Cusco- The Inka Museum & Qorikancha


Cusco Day 3- The Museums  
Following our EPIC riding tour in the morning, we still had an afternoon to play in Cusco and plenty still to see. What better way to polish our time off than with a trip to the Inka Museum and Qorikancha ruins.

First up was lunch at Ceviche in the Plaza de Armas. I’d never had Ceviche before but I am a fan of seafood and this restaurant brought the sea themes. The staff were the best and friendliest at any restaurant we visited. I got a delicious mint lemonade and roasted red pepper pasta (trying to remain frugal and not fully committed to trying Ceviche yet) While I didn’t try any of their seafood, the group did and said it was great, and the restaurant was beautiful!

After lunch we headed to the Inka Museum which I’d read was a little let downish but if you appreciate history and pottery, I think you will enjoy it. We breezed through most of it- reading what captions they did have in English. I loved learning about the different regions the Incas lived in, the types of food they ate in each location, and interesting pottery they made. 
The best part however was definitely the mummies. After visiting the Sacred Valley the day before and seeing some of the alcoves mummies were worshiped in, and learning about how cared for the mummies were, it was fascinating to see some! (even if they are in a dimly lit room behind a protective wall you have to peer through windows into) Like the cathedrals, the museum was a no photo zone so all I got was the one photo at the entrance! At only $3 it’s a quick (at your pace) interesting stop.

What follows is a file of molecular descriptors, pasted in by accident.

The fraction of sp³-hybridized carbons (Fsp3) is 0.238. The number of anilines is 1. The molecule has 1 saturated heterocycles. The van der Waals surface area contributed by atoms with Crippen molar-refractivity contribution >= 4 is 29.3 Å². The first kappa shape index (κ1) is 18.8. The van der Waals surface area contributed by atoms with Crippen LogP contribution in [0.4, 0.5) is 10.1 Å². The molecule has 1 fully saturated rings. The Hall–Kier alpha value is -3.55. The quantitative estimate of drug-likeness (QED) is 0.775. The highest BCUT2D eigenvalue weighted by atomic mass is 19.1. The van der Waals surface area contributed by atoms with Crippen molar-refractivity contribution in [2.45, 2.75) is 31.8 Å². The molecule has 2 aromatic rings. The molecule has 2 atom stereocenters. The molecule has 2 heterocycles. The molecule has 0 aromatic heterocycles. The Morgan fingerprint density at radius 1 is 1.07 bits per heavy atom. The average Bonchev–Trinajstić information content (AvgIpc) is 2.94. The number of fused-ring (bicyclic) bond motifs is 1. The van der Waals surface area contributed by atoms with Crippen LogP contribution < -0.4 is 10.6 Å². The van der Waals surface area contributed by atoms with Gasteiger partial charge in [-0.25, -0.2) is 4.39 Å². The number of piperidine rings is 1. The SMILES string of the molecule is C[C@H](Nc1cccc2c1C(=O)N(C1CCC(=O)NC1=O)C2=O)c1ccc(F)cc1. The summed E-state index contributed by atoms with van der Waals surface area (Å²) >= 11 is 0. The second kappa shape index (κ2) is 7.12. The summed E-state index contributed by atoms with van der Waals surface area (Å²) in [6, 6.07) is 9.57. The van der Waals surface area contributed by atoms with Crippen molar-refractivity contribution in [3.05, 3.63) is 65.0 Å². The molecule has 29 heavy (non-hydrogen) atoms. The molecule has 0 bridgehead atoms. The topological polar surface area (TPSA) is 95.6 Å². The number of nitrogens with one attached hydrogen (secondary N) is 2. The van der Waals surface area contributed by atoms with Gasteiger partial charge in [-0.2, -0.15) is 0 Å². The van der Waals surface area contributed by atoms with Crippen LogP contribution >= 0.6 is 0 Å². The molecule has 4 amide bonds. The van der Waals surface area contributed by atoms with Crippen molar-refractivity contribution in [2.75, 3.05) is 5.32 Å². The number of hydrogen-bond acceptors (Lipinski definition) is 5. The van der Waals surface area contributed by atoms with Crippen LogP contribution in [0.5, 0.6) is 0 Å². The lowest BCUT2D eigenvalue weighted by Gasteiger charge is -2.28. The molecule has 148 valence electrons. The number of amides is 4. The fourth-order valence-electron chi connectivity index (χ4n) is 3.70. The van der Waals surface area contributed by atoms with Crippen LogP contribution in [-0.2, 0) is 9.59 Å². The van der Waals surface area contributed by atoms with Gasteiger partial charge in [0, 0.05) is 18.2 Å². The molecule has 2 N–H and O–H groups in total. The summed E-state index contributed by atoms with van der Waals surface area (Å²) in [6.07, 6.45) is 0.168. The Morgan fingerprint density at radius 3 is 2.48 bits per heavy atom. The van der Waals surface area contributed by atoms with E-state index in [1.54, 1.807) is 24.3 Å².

The museum is an easy walk from the Plaza de Armas. (no taxi needed) 
Inca Museum General Information:  
Hours:
Mon-Fri 8AM-6PM
Saturday: 9AM-4PM
Closed Sunday
Cost: 10s ($3)
The Koricancha as seen from the solar garden (by the street)
After, we headed to the Temple of the Sun- the Koricancha – which was my favorite building in Cusco. It’s a nice walk from the Plaza de Armas or Inca Museum so no taxi needed. The cathedral next to it is free to visit, but as the Koricancha is a type of museum, it also cost $3 to visit. Luckily most of the building was photographable because it was SO cool.